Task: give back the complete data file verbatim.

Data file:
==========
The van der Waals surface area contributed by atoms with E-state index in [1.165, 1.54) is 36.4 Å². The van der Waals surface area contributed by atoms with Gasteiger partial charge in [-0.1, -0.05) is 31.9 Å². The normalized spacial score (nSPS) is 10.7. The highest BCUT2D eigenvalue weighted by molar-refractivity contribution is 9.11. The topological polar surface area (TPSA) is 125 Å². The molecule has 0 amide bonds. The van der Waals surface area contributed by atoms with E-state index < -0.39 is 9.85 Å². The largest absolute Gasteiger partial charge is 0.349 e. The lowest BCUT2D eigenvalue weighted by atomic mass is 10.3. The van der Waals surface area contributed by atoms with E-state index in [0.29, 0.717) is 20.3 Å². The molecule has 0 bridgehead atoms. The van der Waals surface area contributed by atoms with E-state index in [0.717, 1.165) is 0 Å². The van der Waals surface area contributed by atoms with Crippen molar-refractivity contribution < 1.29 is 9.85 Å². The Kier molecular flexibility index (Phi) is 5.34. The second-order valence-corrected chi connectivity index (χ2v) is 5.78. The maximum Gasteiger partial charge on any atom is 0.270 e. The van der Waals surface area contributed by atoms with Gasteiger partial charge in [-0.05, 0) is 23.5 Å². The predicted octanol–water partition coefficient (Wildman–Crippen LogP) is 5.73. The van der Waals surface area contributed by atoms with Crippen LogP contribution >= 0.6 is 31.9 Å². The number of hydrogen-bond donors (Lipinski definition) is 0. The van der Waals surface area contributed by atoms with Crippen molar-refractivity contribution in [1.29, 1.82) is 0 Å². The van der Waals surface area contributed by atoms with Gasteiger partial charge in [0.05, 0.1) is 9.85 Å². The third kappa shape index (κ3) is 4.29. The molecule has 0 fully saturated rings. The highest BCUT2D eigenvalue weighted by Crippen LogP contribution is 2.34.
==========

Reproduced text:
The van der Waals surface area contributed by atoms with E-state index in [1.165, 1.54) is 36.4 Å². The van der Waals surface area contributed by atoms with Gasteiger partial charge in [-0.1, -0.05) is 31.9 Å². The normalized spacial score (nSPS) is 10.7. The highest BCUT2D eigenvalue weighted by molar-refractivity contribution is 9.11. The topological polar surface area (TPSA) is 125 Å². The molecule has 0 amide bonds. The van der Waals surface area contributed by atoms with E-state index < -0.39 is 9.85 Å². The largest absolute Gasteiger partial charge is 0.349 e. The lowest BCUT2D eigenvalue weighted by atomic mass is 10.3. The van der Waals surface area contributed by atoms with E-state index in [0.29, 0.717) is 20.3 Å². The molecule has 0 bridgehead atoms. The van der Waals surface area contributed by atoms with E-state index in [0.717, 1.165) is 0 Å². The van der Waals surface area contributed by atoms with Crippen molar-refractivity contribution < 1.29 is 9.85 Å². The Kier molecular flexibility index (Phi) is 5.34. The second-order valence-corrected chi connectivity index (χ2v) is 5.78. The maximum Gasteiger partial charge on any atom is 0.270 e. The van der Waals surface area contributed by atoms with Gasteiger partial charge in [-0.05, 0) is 23.5 Å². The predicted octanol–water partition coefficient (Wildman–Crippen LogP) is 5.73. The van der Waals surface area contributed by atoms with Crippen LogP contribution >= 0.6 is 31.9 Å². The number of hydrogen-bond donors (Lipinski definition) is 0. The van der Waals surface area contributed by atoms with Crippen molar-refractivity contribution in [1.29, 1.82) is 0 Å². The van der Waals surface area contributed by atoms with Gasteiger partial charge in [0.05, 0.1) is 9.85 Å². The third kappa shape index (κ3) is 4.29. The molecule has 0 fully saturated rings. The highest BCUT2D eigenvalue weighted by Crippen LogP contribution is 2.34.